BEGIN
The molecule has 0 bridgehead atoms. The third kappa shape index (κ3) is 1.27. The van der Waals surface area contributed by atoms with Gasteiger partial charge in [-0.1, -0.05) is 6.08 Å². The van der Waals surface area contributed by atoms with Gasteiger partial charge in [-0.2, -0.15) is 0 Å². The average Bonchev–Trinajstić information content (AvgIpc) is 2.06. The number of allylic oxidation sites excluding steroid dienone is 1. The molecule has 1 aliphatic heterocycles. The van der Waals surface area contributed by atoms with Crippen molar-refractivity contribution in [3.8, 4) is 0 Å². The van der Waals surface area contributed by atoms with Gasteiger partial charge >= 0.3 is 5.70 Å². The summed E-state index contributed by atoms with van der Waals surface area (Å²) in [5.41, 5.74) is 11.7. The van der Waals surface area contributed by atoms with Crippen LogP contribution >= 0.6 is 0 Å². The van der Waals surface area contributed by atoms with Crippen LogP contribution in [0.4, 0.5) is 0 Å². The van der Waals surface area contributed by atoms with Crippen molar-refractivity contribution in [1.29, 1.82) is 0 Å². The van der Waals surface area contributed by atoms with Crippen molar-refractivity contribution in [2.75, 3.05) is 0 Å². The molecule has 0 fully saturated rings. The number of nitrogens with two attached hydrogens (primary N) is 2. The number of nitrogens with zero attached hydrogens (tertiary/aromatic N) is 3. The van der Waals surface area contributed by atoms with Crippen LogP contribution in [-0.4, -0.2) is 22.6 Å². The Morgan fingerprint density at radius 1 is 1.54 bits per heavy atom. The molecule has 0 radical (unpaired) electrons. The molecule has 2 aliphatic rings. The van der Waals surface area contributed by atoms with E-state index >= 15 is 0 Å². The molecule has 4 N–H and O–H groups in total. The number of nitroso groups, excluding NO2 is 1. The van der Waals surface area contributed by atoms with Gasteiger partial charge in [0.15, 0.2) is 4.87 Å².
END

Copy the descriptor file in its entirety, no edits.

The molecule has 0 bridgehead atoms. The third kappa shape index (κ3) is 1.27. The van der Waals surface area contributed by atoms with Gasteiger partial charge in [-0.1, -0.05) is 6.08 Å². The van der Waals surface area contributed by atoms with Gasteiger partial charge in [-0.2, -0.15) is 0 Å². The average Bonchev–Trinajstić information content (AvgIpc) is 2.06. The number of allylic oxidation sites excluding steroid dienone is 1. The molecule has 1 aliphatic heterocycles. The van der Waals surface area contributed by atoms with Crippen molar-refractivity contribution in [3.8, 4) is 0 Å². The van der Waals surface area contributed by atoms with Gasteiger partial charge >= 0.3 is 5.70 Å². The summed E-state index contributed by atoms with van der Waals surface area (Å²) in [5.41, 5.74) is 11.7. The van der Waals surface area contributed by atoms with Crippen LogP contribution >= 0.6 is 0 Å². The van der Waals surface area contributed by atoms with Crippen LogP contribution in [0.4, 0.5) is 0 Å². The van der Waals surface area contributed by atoms with Crippen molar-refractivity contribution in [1.29, 1.82) is 0 Å². The van der Waals surface area contributed by atoms with Crippen molar-refractivity contribution in [2.75, 3.05) is 0 Å². The molecule has 0 fully saturated rings. The number of nitrogens with two attached hydrogens (primary N) is 2. The number of nitrogens with zero attached hydrogens (tertiary/aromatic N) is 3. The van der Waals surface area contributed by atoms with Crippen LogP contribution in [-0.4, -0.2) is 22.6 Å². The Morgan fingerprint density at radius 1 is 1.54 bits per heavy atom. The molecule has 0 radical (unpaired) electrons. The molecule has 2 aliphatic rings. The van der Waals surface area contributed by atoms with E-state index >= 15 is 0 Å². The molecule has 4 N–H and O–H groups in total. The number of nitroso groups, excluding NO2 is 1. The van der Waals surface area contributed by atoms with Gasteiger partial charge in [0.15, 0.2) is 4.87 Å².